Immigration Law in the Trudeau (Junior) Era

Has anything changed?

Immigration Law in the Trudeau (Junior) Era

Immigration rocketed to the top of the agenda during the final weeks of the last federal election campaign, in part thanks to heartbreaking images of drowned Syrian children washed up on Aegean beaches amidst the world’s worst refugee crisis in decades. All major parties were forced to make promises of action on a variety of immigration fronts. Now that the Liberals have swept to power, let’s take a look at the practical impact on Canadian immigration law.

The most profound change has been one of attitude, summarized by the new minister’s recent statement that “some of our employees have… been led to believe that their main job is to keep people out, whereas we want them to think that their main job is to let people in.1 This attitude shift, from enforcement and security to recruitment and facilitation, will inform every legal and policy change that follows.

The biggest changes so far have been on the refugee file. The new government took action quickly by dropping two controversial appeals, in Canadian Doctors for Refugee Care 2 (on the issue of health coverage for refugee claimants) and Y.Z 3 (on access to the Refugee Appeal Division for claimants from designated countries of origin). These decisions substantially improve the process for claimants as well as their living conditions while they go through it. On the policy side, the Liberals also announced dramatic increases to the intake of Syrian refugees.

In other areas of immigration and citizenship the new government has committed to specific legal changes, including abolishing conditional permanent residence for sponsored spouses and partners, removing the ability to revoke citizenship for terrorism offences, easing the residence requirements for new citizenship applicants, and increasing the quotas for sponsorship of parents and grandparents.

However, all of these actions will take place in the legal and policy context left behind by the previous government. In particular, relatively new powers given to the immigration Minister to change law and policy by way of “Ministerial Instruction” continue to exist, and their flexibility and efficiency will be tempting to maintain. These powers enable significant legal and policy changes without the rigorous (and comparatively onerous) parliamentary oversight that comes with regulatory or legislative amendments.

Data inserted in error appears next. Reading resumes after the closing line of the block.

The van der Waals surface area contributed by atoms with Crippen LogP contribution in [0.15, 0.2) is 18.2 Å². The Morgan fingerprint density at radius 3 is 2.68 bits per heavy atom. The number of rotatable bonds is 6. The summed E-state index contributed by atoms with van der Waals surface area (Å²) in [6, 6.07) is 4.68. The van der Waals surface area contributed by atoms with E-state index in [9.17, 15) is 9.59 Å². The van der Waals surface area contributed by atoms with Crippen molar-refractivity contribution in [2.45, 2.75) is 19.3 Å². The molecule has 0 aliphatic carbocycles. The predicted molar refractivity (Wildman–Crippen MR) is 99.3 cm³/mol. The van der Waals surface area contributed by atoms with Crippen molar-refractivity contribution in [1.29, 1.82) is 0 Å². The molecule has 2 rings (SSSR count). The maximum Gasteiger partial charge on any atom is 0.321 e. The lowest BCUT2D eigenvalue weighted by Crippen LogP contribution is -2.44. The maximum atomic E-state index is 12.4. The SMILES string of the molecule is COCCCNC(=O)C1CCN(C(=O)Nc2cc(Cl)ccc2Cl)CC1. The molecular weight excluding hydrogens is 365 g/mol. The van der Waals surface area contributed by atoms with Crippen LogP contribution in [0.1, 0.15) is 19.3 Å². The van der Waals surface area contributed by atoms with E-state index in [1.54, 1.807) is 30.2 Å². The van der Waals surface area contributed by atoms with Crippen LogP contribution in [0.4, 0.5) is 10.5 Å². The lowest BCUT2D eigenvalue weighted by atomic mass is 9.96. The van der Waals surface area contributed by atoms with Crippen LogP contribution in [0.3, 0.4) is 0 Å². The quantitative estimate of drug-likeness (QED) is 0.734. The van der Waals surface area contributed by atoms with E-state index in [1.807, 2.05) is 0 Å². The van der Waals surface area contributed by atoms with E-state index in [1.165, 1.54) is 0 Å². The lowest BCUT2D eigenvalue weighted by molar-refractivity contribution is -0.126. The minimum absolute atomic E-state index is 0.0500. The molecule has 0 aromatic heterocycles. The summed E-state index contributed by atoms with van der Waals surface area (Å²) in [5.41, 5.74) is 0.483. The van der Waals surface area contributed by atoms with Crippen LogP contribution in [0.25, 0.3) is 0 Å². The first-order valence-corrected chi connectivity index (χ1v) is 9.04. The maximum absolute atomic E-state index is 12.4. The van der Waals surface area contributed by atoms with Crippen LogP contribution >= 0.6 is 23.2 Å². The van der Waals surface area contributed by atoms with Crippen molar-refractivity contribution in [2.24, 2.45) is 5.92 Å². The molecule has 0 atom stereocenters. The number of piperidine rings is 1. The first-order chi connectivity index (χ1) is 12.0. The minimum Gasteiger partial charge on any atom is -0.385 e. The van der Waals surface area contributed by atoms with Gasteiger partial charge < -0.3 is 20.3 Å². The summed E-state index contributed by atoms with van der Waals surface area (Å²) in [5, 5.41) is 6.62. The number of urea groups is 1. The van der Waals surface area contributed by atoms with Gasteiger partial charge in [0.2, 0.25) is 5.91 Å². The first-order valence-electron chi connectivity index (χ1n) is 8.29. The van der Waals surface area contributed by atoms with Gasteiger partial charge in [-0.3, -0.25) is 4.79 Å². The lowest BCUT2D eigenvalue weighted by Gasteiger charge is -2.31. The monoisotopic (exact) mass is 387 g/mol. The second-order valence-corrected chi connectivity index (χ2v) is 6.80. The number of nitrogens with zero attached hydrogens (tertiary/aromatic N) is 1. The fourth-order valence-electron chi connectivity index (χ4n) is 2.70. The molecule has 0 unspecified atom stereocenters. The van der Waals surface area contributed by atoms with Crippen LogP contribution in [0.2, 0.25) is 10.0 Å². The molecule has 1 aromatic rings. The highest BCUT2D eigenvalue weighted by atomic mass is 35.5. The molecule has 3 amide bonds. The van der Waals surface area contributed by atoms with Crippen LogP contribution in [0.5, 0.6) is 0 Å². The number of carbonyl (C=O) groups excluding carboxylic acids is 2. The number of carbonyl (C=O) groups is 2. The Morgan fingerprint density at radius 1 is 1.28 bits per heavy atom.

Perhaps the biggest change we can expect is that the pace of change itself will slow. In 2012, at the height of the era of government activism in the field, there were 92 Operational Bulletins (advisories issued to front-line officers notifying them of major legal or policy changes). As of the time of writing this article, since the Liberals took office, there has been only one.

Despite obvious ideological differences between the previous and current governments, the practical impact on immigration law will likely be felt primarily in the refugee field, and more on the litigation and operations front than on the legislative or regulatory front. We may also see a slight rebalancing of immigration priorities away from economic benefit in favour of family reunification.

Ultimately we can probably expect a continuing shift in attitude – maybe even a “kinder, gentler” immigration system over time – not likely the sea change of law or policy that re-shaped the immigration field in recent years.

  1. Speech to the Canadian Club, 19 January 2016 | 
  2. Canadian Doctors for Refugee Care v. Canada (Attorney General), 2014 FC 651 (CanLII) | 
  3. Y.Z. v. Canada (Citizenship and Immigration), 2015 FC 892 (CanLII) |